Robert G. Cooper




Innovation is the specific instrument of entrepreneurship… the act that endows resources with a new capacity to create wealth.

—PETER DRUCKER, Innovation and Entrepreneurship, 1985


Most companies have ambitious growth goals. The problem is that there are only so many sources of growth. Four of these—market growth, market-share increases, new markets, and acquisitions—are proving difficult or expensive. Markets in many industrialized countries and industries are mature and increasingly commoditized; gains in market shares are expensive; and acquisitions often don't work… witness share-price declines after major acquisitions are announced. New markets—India and China, for example—pose special problems; moreover, those firms that have entered Asia have already realized many of the benefits. Even traditional product development—for most companies, this means line extensions, improvements, and product modifications—seems depleted, and only serves to maintain market share.1

The dilemma is this: Shareholders and executives want a steady stream of profitable and high-profile new products—bold innovations that have a huge impact on the company's sales and profits and really move the needle. But management practices and today's competitive and financial environments are steering companies in a different direction… toward smaller, less risky, and less ambitious initiatives. Indeed, recent pronouncements in authoritative publications have declared, perhaps prematurely, that innovation is dead!2 Part of the cause for the trend to less ambitious innovation is a preoccupation with short-term profitability, driven in part by the financial community. A second cause is that, even with a longer-term focus, it's really difficult to create that game-changing innovation these days—many markets and sectors simply appear barren!

Coupled with this goal of bolder innovations is the goal of speed. The implicit objective in new-product development (NPD) is "faster, better, cheaper." But is this goal realistic or is it simply a paradox—a contradiction in terms? It's difficult to create highly profitable new products, yet maximize short-term results. Bold innovations often take years to develop and cost millions to commercialize.

There is hope, and that's what this book is about! We see exceptional innovations and exceptional companies everywhere today. The trouble is, they are the exception—a minority of new products and companies. Odds are, you're not one of them. But these companies and big new products do provide a model, and by studying them, we learn their secrets to success.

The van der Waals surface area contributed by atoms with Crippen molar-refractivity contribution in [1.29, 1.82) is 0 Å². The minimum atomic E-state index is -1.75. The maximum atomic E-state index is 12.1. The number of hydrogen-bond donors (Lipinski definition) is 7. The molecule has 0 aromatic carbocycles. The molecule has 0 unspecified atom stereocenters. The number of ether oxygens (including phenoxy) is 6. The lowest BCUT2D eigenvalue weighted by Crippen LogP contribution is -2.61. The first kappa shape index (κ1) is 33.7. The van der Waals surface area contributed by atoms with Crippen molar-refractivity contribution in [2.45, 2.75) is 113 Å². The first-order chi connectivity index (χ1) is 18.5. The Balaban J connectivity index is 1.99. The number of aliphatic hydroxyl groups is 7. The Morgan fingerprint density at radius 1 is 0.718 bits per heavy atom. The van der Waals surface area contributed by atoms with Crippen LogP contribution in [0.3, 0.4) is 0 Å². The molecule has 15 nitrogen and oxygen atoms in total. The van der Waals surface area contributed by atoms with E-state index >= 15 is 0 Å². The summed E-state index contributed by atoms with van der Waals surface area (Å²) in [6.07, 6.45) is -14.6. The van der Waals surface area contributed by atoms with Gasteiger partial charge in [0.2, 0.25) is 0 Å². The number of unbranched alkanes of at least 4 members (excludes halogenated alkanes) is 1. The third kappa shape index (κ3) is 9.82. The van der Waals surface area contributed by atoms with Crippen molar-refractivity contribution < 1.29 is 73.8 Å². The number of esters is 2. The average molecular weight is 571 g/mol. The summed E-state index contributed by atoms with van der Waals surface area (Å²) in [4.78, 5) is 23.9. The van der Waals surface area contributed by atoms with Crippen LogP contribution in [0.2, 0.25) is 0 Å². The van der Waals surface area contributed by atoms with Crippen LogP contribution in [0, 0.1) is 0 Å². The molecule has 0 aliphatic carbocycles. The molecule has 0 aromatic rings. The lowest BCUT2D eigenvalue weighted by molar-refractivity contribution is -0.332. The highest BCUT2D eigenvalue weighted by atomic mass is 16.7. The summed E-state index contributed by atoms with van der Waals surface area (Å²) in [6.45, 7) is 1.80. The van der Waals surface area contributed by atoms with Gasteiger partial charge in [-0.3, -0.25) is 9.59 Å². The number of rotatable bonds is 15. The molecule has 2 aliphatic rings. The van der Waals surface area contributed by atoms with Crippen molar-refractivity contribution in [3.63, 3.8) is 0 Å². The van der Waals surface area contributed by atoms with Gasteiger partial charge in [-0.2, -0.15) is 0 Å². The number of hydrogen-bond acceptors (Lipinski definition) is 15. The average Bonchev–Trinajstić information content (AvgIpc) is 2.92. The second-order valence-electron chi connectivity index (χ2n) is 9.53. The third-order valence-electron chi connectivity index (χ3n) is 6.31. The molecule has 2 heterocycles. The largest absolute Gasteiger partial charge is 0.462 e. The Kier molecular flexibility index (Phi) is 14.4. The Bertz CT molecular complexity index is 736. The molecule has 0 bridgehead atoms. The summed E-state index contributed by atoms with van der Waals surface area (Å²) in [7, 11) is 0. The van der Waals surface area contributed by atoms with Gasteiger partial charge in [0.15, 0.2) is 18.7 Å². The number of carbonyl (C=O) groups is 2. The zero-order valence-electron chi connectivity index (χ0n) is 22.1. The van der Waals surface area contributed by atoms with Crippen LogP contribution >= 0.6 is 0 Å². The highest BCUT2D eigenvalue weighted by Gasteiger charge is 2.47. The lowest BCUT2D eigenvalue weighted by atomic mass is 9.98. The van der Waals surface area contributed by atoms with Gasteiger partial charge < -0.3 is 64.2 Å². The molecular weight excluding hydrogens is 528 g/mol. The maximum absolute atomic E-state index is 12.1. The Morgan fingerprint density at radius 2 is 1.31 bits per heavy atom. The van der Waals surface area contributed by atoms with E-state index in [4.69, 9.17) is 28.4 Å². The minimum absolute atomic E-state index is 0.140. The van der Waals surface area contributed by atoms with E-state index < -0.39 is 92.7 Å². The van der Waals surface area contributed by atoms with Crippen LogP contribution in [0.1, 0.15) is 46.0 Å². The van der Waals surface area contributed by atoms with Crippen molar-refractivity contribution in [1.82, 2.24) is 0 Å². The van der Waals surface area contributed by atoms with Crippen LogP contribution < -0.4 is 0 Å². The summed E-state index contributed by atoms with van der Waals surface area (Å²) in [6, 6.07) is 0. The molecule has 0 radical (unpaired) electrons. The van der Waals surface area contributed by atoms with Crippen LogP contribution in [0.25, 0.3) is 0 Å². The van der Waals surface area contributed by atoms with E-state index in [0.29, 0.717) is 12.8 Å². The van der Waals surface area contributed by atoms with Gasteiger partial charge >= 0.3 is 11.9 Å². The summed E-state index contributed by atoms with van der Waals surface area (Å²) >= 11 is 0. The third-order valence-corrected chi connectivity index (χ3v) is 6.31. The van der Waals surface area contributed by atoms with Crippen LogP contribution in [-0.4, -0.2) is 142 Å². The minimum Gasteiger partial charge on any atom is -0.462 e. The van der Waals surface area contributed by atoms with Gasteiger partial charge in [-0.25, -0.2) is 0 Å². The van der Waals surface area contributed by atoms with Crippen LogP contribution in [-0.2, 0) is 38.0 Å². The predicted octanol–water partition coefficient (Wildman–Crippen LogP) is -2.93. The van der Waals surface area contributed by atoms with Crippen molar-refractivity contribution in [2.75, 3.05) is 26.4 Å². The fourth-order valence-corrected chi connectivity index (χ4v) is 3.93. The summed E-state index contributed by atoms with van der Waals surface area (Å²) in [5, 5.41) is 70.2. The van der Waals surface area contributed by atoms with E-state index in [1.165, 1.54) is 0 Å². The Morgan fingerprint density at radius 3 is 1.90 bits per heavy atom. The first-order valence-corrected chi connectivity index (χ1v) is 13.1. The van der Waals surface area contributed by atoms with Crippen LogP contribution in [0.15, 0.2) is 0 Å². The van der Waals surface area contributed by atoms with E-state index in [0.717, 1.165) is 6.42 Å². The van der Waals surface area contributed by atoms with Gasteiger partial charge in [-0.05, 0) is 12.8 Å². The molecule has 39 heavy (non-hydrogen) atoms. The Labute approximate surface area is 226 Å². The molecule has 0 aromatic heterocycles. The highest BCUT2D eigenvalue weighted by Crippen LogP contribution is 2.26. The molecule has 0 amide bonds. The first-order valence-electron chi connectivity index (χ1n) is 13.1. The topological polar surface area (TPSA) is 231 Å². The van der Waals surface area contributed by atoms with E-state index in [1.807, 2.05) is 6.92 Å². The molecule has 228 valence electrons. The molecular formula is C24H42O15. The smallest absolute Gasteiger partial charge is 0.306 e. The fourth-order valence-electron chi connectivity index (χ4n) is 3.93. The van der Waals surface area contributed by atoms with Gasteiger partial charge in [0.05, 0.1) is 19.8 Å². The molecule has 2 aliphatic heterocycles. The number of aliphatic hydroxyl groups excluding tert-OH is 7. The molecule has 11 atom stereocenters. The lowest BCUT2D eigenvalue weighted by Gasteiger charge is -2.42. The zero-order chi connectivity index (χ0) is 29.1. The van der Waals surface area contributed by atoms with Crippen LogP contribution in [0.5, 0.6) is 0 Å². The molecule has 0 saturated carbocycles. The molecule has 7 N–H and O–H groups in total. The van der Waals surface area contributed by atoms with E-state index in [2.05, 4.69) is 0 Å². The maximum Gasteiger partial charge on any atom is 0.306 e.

Today, we see a handful of leading firms adopting new methods that achieve both bold innovation and in an accelerated fashion: They prove that bold and fast are both possible. These leading firms have adopted new methods and practices, some quite radical—in effect, they have reinvented their idea-to-launch methods, approaches, and processes—to make it more agile, flexible, adaptive, and accelerated. Indeed, some of the changes these firms have implemented represent the most significant change to our approaches in new-product development since the inception of gating processes three decades ago.3

In the next pages, you'll see a remarkable example of a big winner that was undertaken with record speed. We'll also probe into the reasons why and how, seeking lessons from this innovation. In so doing, you'll gain insights into the approaches, behaviors, and practices that made this new product so successful, so fast—lessons and insights that you can apply to your own business. The rest of the book then drills down into the details of these best practices—how to come up with big ideas, pick the winners, and drive them to market in record time, so that you and your company, too, can be a best-in-class innovator.

The Most Successful New Product… Ever

Apple's iPod was the most successful new product ever launched, according to most metrics.4 The speed of iPod's sales growth after launch in 2001 was staggering, with Apple reaching 50 million iPods sold globally in only 4.5 years after introduction. By contrast, it took Sony 10 years to sell 50 million Walkman units. And compare iPod's fast market growth to wireless phones, which took 12 years to reach sales of 50 million units, or digital cameras or cell phones, which had much slower starts. Apple also drove the MP3 market, whose cumulative sales reached 200 million units by the end of 2006, of which Apple was responsible for one quarter (and hit a 70 percent market share in the United States). Sales of the iPod peaked in 2008 with annual sales globally of an amazing 54.8 million units that year. By 2016, with sales slowing down as the iPod moved into the later stages of its product-life-cycle, Apple had sold half-a-billion iPods!5

Not only was the Apple iPod the most successful new product ever launched, it also reinvigorated the company, propelling Apple from a struggling, marginalized computer company in the late 1990s to the most valuable publicly traded company today (as of 2017). Some of you might remember Apple's challenges through the 1990s—how the firm's computer business faced tough competitors, such as IBM and HP, and suffered a number of product failures and disappointments. Its future back then was very much in doubt. So, by 1997, Steve Jobs was invited back as de facto head of the business after an absence of more than a decade.

Only a month after 9/11, and in the midst of an anthrax terrorist scare, Jobs went on stage to announce the first iPod.6 And the rest is history: The iPod was the first of a series of inspirational i-products from Apple, including the iPhone and the iPad, which changed the way we communicate—some even say "changed the world"—and certainly skyrocketed the company to greatness.